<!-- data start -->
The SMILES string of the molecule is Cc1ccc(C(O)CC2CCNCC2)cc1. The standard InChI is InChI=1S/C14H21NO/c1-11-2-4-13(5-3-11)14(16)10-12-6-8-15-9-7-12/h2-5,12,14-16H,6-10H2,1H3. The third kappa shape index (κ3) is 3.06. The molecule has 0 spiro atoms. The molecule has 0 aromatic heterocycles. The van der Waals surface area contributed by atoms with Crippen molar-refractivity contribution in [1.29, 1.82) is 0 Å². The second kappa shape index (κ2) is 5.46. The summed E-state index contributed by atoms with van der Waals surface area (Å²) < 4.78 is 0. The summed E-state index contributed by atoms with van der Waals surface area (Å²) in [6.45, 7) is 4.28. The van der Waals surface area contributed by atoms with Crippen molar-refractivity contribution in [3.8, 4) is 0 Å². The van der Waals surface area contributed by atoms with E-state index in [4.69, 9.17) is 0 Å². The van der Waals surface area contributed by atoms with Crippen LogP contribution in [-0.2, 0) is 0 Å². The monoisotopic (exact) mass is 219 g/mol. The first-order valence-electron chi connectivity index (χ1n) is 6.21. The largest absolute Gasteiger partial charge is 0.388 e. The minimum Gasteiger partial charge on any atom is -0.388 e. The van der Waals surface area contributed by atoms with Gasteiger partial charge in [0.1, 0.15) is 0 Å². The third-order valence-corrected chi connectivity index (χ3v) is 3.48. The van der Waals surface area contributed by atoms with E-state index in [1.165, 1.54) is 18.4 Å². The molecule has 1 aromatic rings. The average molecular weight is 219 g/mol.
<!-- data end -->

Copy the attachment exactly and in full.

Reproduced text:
The SMILES string of the molecule is Cc1ccc(C(O)CC2CCNCC2)cc1. The standard InChI is InChI=1S/C14H21NO/c1-11-2-4-13(5-3-11)14(16)10-12-6-8-15-9-7-12/h2-5,12,14-16H,6-10H2,1H3. The third kappa shape index (κ3) is 3.06. The molecule has 0 spiro atoms. The molecule has 0 aromatic heterocycles. The van der Waals surface area contributed by atoms with Crippen molar-refractivity contribution in [1.29, 1.82) is 0 Å². The second kappa shape index (κ2) is 5.46. The summed E-state index contributed by atoms with van der Waals surface area (Å²) < 4.78 is 0. The summed E-state index contributed by atoms with van der Waals surface area (Å²) in [6.45, 7) is 4.28. The van der Waals surface area contributed by atoms with Crippen molar-refractivity contribution in [3.8, 4) is 0 Å². The van der Waals surface area contributed by atoms with E-state index in [4.69, 9.17) is 0 Å². The van der Waals surface area contributed by atoms with Crippen LogP contribution in [-0.2, 0) is 0 Å². The monoisotopic (exact) mass is 219 g/mol. The first-order valence-electron chi connectivity index (χ1n) is 6.21. The largest absolute Gasteiger partial charge is 0.388 e. The minimum Gasteiger partial charge on any atom is -0.388 e. The van der Waals surface area contributed by atoms with Gasteiger partial charge in [0.1, 0.15) is 0 Å². The third-order valence-corrected chi connectivity index (χ3v) is 3.48. The van der Waals surface area contributed by atoms with E-state index in [1.165, 1.54) is 18.4 Å². The molecule has 1 aromatic rings. The average molecular weight is 219 g/mol.